A Kenyan woman who survived several bouts of malaria during pregnancy having already been diagnosed with HIV has inspired Foyle MLA Mark Durkan to declare 2016 a critical year in the fight against the mosquito-borne tropical disease.
Mr Durkan met Maurine Murenga at Westminster in support of the ‘Malaria No More‘ campaign.
Ms Murenga said: “As a mother from the shores of Lake Victoria, Western Kenya, I have lost count of the number of times I have been treated for malaria, including three times when I was pregnant with my son.
“I have experienced first-hand the devastating impact malaria has on families and communities, as well as the burden it places on already over-stretched and under-resourced health systems. I am so thankful for the UK’s support and hope that we can continue to work together to put an end to this devastating disease.”
Mr Durkan said: “I was delighted to meet Maurine who was a very powerful advocate for how investments in malaria and global health, including through the Global Fund to Fight AIDS, TB and malaria, have had a transformative impact for families and communities – particularly for those struggling against the dual effects of poverty and inequality.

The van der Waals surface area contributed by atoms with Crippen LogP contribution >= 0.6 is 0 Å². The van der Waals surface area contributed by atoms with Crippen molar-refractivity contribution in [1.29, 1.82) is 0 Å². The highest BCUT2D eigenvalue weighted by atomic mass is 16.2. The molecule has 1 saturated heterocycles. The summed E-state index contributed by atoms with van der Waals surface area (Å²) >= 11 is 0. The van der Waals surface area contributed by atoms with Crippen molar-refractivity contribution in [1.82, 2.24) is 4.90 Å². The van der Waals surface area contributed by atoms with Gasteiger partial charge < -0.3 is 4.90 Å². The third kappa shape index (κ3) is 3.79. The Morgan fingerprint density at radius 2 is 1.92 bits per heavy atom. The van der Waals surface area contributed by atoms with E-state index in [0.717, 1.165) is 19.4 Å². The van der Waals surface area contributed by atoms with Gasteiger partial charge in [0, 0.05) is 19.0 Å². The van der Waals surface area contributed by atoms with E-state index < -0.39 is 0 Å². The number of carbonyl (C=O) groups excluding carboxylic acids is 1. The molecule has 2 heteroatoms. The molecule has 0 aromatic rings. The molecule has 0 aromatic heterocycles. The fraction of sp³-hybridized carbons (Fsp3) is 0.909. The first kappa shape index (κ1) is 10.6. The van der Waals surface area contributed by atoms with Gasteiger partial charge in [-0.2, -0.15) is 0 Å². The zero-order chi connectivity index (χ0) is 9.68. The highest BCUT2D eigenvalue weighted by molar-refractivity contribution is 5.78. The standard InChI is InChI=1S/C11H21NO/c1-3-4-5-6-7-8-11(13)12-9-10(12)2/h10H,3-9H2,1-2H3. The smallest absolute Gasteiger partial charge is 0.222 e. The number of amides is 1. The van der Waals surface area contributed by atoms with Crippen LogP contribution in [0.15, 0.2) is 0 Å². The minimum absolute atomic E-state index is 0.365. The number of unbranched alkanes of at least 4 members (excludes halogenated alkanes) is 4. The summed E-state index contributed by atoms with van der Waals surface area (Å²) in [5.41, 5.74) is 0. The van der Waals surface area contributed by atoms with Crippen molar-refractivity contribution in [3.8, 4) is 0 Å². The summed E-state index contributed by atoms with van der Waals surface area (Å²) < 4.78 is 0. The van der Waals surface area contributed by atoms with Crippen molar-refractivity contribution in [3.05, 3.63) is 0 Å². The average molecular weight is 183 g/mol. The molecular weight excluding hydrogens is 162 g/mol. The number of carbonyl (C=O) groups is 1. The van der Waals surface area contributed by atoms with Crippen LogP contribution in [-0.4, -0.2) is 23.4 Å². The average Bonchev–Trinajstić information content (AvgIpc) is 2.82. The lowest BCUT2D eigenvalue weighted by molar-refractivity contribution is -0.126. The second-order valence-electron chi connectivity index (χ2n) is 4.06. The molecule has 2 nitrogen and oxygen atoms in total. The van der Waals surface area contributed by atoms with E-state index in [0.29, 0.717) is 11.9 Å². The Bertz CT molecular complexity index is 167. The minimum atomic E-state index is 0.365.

“No one, anywhere, should die from a mosquito bite. With the right levels of funding, political leadership and continued commitment, the government can play a leading role in ending malaria deaths by 2030.
“Indeed, I have consistently called on the government to commit to the opportunity identified by the ‘Malaria No More’ campaign to halve malaria deaths by 2020, and back the proposals to accelerate the reduction in the death rate to zero beyond 2020. Thanks to the huge progress of the last 15 years, 6.2million lives have been saved. But it’s still all to play for – and without continued public, political and financial support we could see this progress reversed. 2016 will therefore be a critical year for building on the success to date, including with the replenishment of the Global Fund, and to determining the trajectory for the next phase of the campaign to make malaria no more.”
Malaria has claimed more lives than any other disease in human history. Today it claims the life of a child every minute, despite being preventable and costing less than a cup of tea to treat. It is also a major cause of poverty in Africa, costing an estimated £12billion a year in lost productivity.